Memory mapping of files and other resources, and paging more generally, needs to take into consideration the following requirements:
Pagers are involved in memory mapping to provide the memory pages that appear within the memory areas exposing portions of resources. They rely on collections of pages so that they may supply populated pages. To populate pages, pagers employ accessors which have the necessary knowledge to obtain data for a particular resource.
A page collection is an area of virtual memory backed by physical memory that is made available for files and other resources. Pages are allocated to files on request, with allocation occurring only if no existing allocated pages happen to satisfy a given map request.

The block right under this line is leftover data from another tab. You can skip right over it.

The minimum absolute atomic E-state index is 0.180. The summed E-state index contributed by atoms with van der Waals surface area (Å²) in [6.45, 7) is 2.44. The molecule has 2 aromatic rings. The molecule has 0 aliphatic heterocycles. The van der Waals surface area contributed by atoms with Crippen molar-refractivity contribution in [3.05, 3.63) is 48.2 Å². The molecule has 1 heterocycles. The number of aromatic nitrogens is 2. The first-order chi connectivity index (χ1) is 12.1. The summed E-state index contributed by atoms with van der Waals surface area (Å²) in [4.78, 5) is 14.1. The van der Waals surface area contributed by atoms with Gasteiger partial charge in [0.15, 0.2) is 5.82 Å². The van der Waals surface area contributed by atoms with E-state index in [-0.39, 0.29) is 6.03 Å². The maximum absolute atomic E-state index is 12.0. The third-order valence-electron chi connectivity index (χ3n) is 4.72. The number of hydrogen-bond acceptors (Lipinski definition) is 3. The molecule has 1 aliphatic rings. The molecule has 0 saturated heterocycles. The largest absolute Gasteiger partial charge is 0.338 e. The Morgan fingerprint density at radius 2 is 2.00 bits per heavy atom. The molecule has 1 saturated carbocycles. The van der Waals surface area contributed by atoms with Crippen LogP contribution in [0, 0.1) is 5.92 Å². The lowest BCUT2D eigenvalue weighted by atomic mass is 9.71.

Once allocated, pages are populated by pagers, and page details are sent as map items to tasks needing to access them. When pages are no longer needed, they are flushed and invalidated.
When no free pages are available to satisfy a request, an existing page will be flushed and recycled for the new request.
Accessors provide the functionality needed by pagers to populate pages with the data requested from within a region of a resource. Two operations are supported for handling data with flexpages:
These operations depend on specific implementations of the following operations:
Since each accessor operates within the context of a particular file, concurrency control is likely to be enforced at this level to prevent competing concurrent accesses to the filesystem data representing the file.
Filesystem objects are provided using file resource abstractions, with memory-mapped objects employing a generic mapped file resource abstraction in combination with a filesystem-specific accessor and a generic page collection.